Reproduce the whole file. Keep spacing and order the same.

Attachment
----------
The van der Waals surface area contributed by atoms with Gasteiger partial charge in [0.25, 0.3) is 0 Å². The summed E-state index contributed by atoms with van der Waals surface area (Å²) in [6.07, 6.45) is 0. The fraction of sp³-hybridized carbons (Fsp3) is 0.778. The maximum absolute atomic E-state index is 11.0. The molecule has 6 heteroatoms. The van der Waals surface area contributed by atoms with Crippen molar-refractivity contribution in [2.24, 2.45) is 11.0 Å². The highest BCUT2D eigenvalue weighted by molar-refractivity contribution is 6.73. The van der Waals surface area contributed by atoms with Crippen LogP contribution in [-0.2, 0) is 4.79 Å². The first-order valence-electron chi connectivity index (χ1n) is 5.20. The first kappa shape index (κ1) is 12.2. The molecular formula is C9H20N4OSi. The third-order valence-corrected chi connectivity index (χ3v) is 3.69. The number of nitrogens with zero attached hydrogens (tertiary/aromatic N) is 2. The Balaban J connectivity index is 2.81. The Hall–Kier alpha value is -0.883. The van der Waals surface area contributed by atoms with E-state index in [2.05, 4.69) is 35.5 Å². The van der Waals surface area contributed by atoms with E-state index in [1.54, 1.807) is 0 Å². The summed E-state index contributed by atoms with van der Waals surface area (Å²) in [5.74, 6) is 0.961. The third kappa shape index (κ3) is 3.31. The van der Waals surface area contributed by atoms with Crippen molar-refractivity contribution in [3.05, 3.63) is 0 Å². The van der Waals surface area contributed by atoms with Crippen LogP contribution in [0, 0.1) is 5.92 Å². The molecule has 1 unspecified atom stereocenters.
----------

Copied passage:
The van der Waals surface area contributed by atoms with Gasteiger partial charge in [0.25, 0.3) is 0 Å². The summed E-state index contributed by atoms with van der Waals surface area (Å²) in [6.07, 6.45) is 0. The fraction of sp³-hybridized carbons (Fsp3) is 0.778. The maximum absolute atomic E-state index is 11.0. The molecule has 6 heteroatoms. The van der Waals surface area contributed by atoms with Crippen molar-refractivity contribution in [2.24, 2.45) is 11.0 Å². The highest BCUT2D eigenvalue weighted by molar-refractivity contribution is 6.73. The van der Waals surface area contributed by atoms with Crippen LogP contribution in [-0.2, 0) is 4.79 Å². The first-order valence-electron chi connectivity index (χ1n) is 5.20. The first kappa shape index (κ1) is 12.2. The molecular formula is C9H20N4OSi. The third-order valence-corrected chi connectivity index (χ3v) is 3.69. The number of nitrogens with zero attached hydrogens (tertiary/aromatic N) is 2. The Balaban J connectivity index is 2.81. The Hall–Kier alpha value is -0.883. The van der Waals surface area contributed by atoms with E-state index in [2.05, 4.69) is 35.5 Å². The van der Waals surface area contributed by atoms with E-state index in [1.54, 1.807) is 0 Å². The summed E-state index contributed by atoms with van der Waals surface area (Å²) in [5.74, 6) is 0.961. The third kappa shape index (κ3) is 3.31. The van der Waals surface area contributed by atoms with Crippen molar-refractivity contribution in [3.05, 3.63) is 0 Å². The van der Waals surface area contributed by atoms with Crippen LogP contribution in [0, 0.1) is 5.92 Å². The molecule has 1 unspecified atom stereocenters.